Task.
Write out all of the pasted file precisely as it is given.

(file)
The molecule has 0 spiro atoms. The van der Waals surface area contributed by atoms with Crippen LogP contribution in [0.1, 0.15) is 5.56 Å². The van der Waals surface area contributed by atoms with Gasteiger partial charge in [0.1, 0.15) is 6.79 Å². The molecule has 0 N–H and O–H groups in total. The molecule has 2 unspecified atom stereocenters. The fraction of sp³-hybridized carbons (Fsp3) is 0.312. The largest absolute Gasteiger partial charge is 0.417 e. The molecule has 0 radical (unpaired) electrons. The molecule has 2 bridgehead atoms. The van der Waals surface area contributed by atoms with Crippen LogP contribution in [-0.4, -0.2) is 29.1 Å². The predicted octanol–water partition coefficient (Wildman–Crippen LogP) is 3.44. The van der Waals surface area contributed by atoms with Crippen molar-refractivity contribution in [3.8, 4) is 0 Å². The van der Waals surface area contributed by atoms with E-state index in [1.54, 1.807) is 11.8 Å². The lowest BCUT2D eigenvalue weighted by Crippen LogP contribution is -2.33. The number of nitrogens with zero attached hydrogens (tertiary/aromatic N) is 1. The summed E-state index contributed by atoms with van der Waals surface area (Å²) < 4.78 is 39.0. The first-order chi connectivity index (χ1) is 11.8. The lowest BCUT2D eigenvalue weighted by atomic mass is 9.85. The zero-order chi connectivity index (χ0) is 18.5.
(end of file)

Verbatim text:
The molecule has 0 spiro atoms. The van der Waals surface area contributed by atoms with Crippen LogP contribution in [0.1, 0.15) is 5.56 Å². The van der Waals surface area contributed by atoms with Gasteiger partial charge in [0.1, 0.15) is 6.79 Å². The molecule has 0 N–H and O–H groups in total. The molecule has 2 unspecified atom stereocenters. The fraction of sp³-hybridized carbons (Fsp3) is 0.312. The largest absolute Gasteiger partial charge is 0.417 e. The molecule has 0 radical (unpaired) electrons. The molecule has 2 bridgehead atoms. The van der Waals surface area contributed by atoms with Crippen LogP contribution in [-0.4, -0.2) is 29.1 Å². The predicted octanol–water partition coefficient (Wildman–Crippen LogP) is 3.44. The van der Waals surface area contributed by atoms with Crippen molar-refractivity contribution in [3.8, 4) is 0 Å². The van der Waals surface area contributed by atoms with E-state index in [1.54, 1.807) is 11.8 Å². The lowest BCUT2D eigenvalue weighted by Crippen LogP contribution is -2.33. The number of nitrogens with zero attached hydrogens (tertiary/aromatic N) is 1. The summed E-state index contributed by atoms with van der Waals surface area (Å²) < 4.78 is 39.0. The first-order chi connectivity index (χ1) is 11.8. The lowest BCUT2D eigenvalue weighted by atomic mass is 9.85. The zero-order chi connectivity index (χ0) is 18.5.